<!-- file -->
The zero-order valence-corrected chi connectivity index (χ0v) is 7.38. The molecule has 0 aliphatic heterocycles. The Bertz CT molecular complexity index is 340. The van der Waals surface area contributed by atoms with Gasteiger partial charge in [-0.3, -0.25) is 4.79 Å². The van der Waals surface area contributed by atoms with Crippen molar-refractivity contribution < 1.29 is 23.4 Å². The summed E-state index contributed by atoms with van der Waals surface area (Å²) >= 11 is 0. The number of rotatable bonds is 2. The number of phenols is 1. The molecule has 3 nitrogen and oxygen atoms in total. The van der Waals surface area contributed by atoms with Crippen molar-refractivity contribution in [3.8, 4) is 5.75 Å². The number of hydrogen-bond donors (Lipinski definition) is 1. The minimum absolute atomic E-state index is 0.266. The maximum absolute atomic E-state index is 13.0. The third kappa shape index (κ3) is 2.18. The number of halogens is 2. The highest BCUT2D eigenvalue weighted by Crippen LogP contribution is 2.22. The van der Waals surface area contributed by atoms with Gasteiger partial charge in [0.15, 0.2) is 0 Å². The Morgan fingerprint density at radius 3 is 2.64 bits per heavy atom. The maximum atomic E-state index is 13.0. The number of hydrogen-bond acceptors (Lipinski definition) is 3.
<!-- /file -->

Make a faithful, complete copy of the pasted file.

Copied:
The zero-order valence-corrected chi connectivity index (χ0v) is 7.38. The molecule has 0 aliphatic heterocycles. The Bertz CT molecular complexity index is 340. The van der Waals surface area contributed by atoms with Gasteiger partial charge in [-0.3, -0.25) is 4.79 Å². The van der Waals surface area contributed by atoms with Crippen molar-refractivity contribution < 1.29 is 23.4 Å². The summed E-state index contributed by atoms with van der Waals surface area (Å²) >= 11 is 0. The number of rotatable bonds is 2. The number of phenols is 1. The molecule has 3 nitrogen and oxygen atoms in total. The van der Waals surface area contributed by atoms with Crippen molar-refractivity contribution in [3.8, 4) is 5.75 Å². The number of hydrogen-bond donors (Lipinski definition) is 1. The minimum absolute atomic E-state index is 0.266. The maximum absolute atomic E-state index is 13.0. The third kappa shape index (κ3) is 2.18. The number of halogens is 2. The highest BCUT2D eigenvalue weighted by Crippen LogP contribution is 2.22. The van der Waals surface area contributed by atoms with Gasteiger partial charge in [0.15, 0.2) is 0 Å². The Morgan fingerprint density at radius 3 is 2.64 bits per heavy atom. The maximum atomic E-state index is 13.0. The number of hydrogen-bond acceptors (Lipinski definition) is 3.